Lizzy Banks is back
Sidelined for two seasons first with a concussion and then by long Covid, our British rider reflects on how she came to make our Giro d’Italia Donne squad
Being on the start line of a WorldTour stage race like the Giro d’Italia Donne is a responsibility and an honor. But for Lizzy Banks, this race also marks her return to the peloton after an absence of the better part of two years.
During the 2021 edition of Strade Bianche, Lizzy suffered a crash and hit her head. She finished the race and days later discovered that she had a severe concussion, one that would ultimately keep her from racing again that season.
Skip ahead to the start of 2022. Lizzy traveled to Calpe, Spain for pre-season camp where she met her new EF Education-TIBCO-SVB teammates for the first time. Just a couple of weeks later, on the eve of what was to be her first race back, she tested positive for Covid. Lizzy later managed to race two days of spring classics but she knew she hadn’t yet fully recovered from Covid. Tests revealed she had developed pericarditis, a complication from Covid. Just like that, Lizzy was once again sidelined for the season.
This May, after Lizzy spent the spring resuming her training and calling upon a reserve of patience she could never have previously imagined, she got the green light to race again. For her first race of the season, Lizzy headed to Arkansas for the Joe Martin Stage Race. After being away from the races for so long, Lizzy knew there were no guarantees as to how she would fare over the four stages.
“The experience of Joe Martin was amazing,” Lizzy says. “It was quite emotional just to be back after such a long time. I think there are so many people that really didn't expect I would be able to come back at all. And so to be able to get back and not just to be back in the bunch, but to be able to do a really good job for the team, it was a really big relief. The team at Joe Martin just worked so well together.”
“Beforehand, I was nervous. I didn't know how it was going to go. The riders and staff were really supportive of me because none of us knew how I would be. And I'm glad that I surpassed all of our expectations. Truly, everybody was so supportive of me before, during, and after the race. I felt so grateful to be in that environment. And it was a real boost both physically and mentally to me.”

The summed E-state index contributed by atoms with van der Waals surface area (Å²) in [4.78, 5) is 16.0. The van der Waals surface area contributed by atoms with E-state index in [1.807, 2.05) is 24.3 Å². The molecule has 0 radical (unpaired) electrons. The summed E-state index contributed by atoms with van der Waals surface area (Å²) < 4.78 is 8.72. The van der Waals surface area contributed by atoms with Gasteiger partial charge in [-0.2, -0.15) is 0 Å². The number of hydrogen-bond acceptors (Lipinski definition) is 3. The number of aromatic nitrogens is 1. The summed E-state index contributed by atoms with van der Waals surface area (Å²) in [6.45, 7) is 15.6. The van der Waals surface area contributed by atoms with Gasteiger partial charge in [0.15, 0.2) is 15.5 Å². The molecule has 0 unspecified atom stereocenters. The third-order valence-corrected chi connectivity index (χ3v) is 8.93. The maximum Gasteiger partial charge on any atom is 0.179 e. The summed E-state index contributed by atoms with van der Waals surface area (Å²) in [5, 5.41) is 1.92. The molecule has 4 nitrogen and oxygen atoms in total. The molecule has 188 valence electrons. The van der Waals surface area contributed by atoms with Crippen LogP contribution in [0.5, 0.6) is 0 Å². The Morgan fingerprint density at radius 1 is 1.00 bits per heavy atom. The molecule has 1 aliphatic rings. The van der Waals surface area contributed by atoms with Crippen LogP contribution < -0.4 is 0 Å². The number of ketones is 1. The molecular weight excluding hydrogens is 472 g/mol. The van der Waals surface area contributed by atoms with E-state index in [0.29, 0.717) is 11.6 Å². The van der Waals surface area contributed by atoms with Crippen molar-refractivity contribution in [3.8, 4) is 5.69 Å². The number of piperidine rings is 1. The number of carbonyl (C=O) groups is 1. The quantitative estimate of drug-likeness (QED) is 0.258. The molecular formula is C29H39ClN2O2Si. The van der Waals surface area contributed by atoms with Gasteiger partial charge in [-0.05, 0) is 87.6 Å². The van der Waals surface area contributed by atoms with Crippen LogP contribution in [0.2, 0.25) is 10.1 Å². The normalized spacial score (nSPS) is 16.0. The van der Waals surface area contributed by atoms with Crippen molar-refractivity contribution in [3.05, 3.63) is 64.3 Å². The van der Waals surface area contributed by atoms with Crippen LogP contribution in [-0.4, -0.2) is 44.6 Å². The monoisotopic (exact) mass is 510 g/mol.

After her performance in the US, Lizzy raced a pair of one-day races in Belgium which felt like a second return to racing.
“Racing in America is one thing, but then the European scene is a different kettle of fish. I was definitely nervous [to return to racing in Europe] and I would say that process was completely repeated for when I did my first Belgian race because it was so different from racing in America. Dwars door de Westhoek was a nine kilometer circuit on very, very narrow roads, the opposite of what you had in America, and incredibly windy. I was really quite nervous, but I think I again exceeded my expectations and even by the second race, Dwars door het Hageland, I was so much stronger, really able to help bring the team together and really do a lot of work with the team and I helped AJ and Letizia get into all of the key gravel sections.”
Lizzy understood that it was all coming together: her hard work, her determination, her racing instincts.
“I found that in the second Belgian race, Dwars door het Hageland, I was suddenly at the front of the race again. I was able to be at the sharp end with the best riders, really doing everything I could to protect my teammates. And there was a moment during that race where I just felt so emotional about the whole thing because it's been such a struggle to get to any start line, let alone get to the point where you're actually at the front of the race. I never intended to come back and just be a rider, making it round. I always wanted to come back and be somebody who was actually going to give everything to the team and really be useful. So to already be in that position. I just felt overwhelmed and grateful and just had this very brief moment during the race where the last few years just replayed in my mind and the fact that I even got to this point, it felt like such a huge achievement.”
Though she had just a handful of race days in 2023, Lizzy’s performance impressed the team. Shortly after racing in Belgium, she learned she had earned a spot on the team’s Giro roster.
“I have to say I was absolutely thrilled about it,” Lizzy says simply. “The Giro obviously means a lot to me. The two participations I've done, I've won a stage in both of them and when I raced the Giro, it was at that point the biggest stage race on our calendar so the Giro still holds a really special place in my heart.”
Now that the Giro is underway and just three stages remain, Lizzy almost can’t believe how well the race is going for her personally and for the team.
“It is so thrilling to be here with the team, to be back racing my bike in the WorldTour peloton. We came here with the ambitions of stage wins and suddenly we have found ourselves in the position where we are looking after second place on GC so it’s a huge buzz to be in that position and to have the whole team working for Veronica. We didn’t really envisage ourselves to be in this situation at this point in the race so it’s just a super exciting return to racing. I’m loving being back in the bunch, being back in the community of wonderful female cyclists. I’m really looking forward to seeing what else we can do throughout the race. I’ve been working really hard on bottle duty, protecting our riders, doing everything I can to help. It’s just great to be back and I love racing in this beautiful country.”
And we couldn’t be happier for you, Lizzy.